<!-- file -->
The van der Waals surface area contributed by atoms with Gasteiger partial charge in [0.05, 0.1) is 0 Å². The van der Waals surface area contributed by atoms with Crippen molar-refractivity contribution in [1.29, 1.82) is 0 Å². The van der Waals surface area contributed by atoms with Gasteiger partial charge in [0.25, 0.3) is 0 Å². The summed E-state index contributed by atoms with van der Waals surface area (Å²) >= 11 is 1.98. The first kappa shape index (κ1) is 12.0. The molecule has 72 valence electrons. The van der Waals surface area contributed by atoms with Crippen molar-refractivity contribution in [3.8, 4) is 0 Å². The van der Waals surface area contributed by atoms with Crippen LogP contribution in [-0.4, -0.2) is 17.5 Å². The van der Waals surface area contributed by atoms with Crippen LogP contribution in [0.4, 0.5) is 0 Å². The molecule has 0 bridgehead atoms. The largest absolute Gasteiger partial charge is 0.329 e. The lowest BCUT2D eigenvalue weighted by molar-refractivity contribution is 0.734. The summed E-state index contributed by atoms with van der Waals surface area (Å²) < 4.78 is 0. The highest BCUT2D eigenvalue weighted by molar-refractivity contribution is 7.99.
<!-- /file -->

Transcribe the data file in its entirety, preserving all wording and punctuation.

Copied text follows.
The van der Waals surface area contributed by atoms with Gasteiger partial charge in [0.05, 0.1) is 0 Å². The van der Waals surface area contributed by atoms with Crippen molar-refractivity contribution in [1.29, 1.82) is 0 Å². The van der Waals surface area contributed by atoms with Gasteiger partial charge in [0.25, 0.3) is 0 Å². The summed E-state index contributed by atoms with van der Waals surface area (Å²) >= 11 is 1.98. The first kappa shape index (κ1) is 12.0. The molecule has 72 valence electrons. The van der Waals surface area contributed by atoms with Crippen molar-refractivity contribution in [3.8, 4) is 0 Å². The van der Waals surface area contributed by atoms with Crippen LogP contribution in [-0.4, -0.2) is 17.5 Å². The van der Waals surface area contributed by atoms with Crippen LogP contribution in [0.4, 0.5) is 0 Å². The molecule has 0 bridgehead atoms. The largest absolute Gasteiger partial charge is 0.329 e. The lowest BCUT2D eigenvalue weighted by molar-refractivity contribution is 0.734. The summed E-state index contributed by atoms with van der Waals surface area (Å²) < 4.78 is 0. The highest BCUT2D eigenvalue weighted by molar-refractivity contribution is 7.99.